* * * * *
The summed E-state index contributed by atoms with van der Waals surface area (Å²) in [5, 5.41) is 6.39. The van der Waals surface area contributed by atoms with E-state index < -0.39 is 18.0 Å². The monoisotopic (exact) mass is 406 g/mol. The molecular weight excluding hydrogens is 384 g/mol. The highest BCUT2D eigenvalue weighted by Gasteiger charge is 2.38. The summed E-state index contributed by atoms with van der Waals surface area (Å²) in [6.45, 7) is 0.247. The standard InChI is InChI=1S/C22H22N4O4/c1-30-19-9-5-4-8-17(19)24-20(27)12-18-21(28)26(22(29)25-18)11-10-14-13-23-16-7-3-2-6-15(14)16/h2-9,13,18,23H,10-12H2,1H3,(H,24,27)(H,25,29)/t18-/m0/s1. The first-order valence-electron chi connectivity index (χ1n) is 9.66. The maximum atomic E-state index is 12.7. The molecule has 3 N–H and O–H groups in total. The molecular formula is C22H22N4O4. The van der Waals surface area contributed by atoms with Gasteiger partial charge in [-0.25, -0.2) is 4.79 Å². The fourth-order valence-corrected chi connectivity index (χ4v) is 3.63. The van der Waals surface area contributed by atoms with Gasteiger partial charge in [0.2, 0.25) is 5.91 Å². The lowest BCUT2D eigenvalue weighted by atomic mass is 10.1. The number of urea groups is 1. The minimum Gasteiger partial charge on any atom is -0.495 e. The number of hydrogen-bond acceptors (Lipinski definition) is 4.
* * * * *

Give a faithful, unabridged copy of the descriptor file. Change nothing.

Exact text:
The summed E-state index contributed by atoms with van der Waals surface area (Å²) in [5, 5.41) is 6.39. The van der Waals surface area contributed by atoms with E-state index < -0.39 is 18.0 Å². The monoisotopic (exact) mass is 406 g/mol. The molecular weight excluding hydrogens is 384 g/mol. The highest BCUT2D eigenvalue weighted by Gasteiger charge is 2.38. The summed E-state index contributed by atoms with van der Waals surface area (Å²) in [6.45, 7) is 0.247. The standard InChI is InChI=1S/C22H22N4O4/c1-30-19-9-5-4-8-17(19)24-20(27)12-18-21(28)26(22(29)25-18)11-10-14-13-23-16-7-3-2-6-15(14)16/h2-9,13,18,23H,10-12H2,1H3,(H,24,27)(H,25,29)/t18-/m0/s1. The first-order valence-electron chi connectivity index (χ1n) is 9.66. The maximum atomic E-state index is 12.7. The molecule has 3 N–H and O–H groups in total. The molecular formula is C22H22N4O4. The van der Waals surface area contributed by atoms with Gasteiger partial charge in [-0.25, -0.2) is 4.79 Å². The fourth-order valence-corrected chi connectivity index (χ4v) is 3.63. The van der Waals surface area contributed by atoms with Gasteiger partial charge in [0.2, 0.25) is 5.91 Å². The lowest BCUT2D eigenvalue weighted by atomic mass is 10.1. The number of urea groups is 1. The minimum Gasteiger partial charge on any atom is -0.495 e. The number of hydrogen-bond acceptors (Lipinski definition) is 4.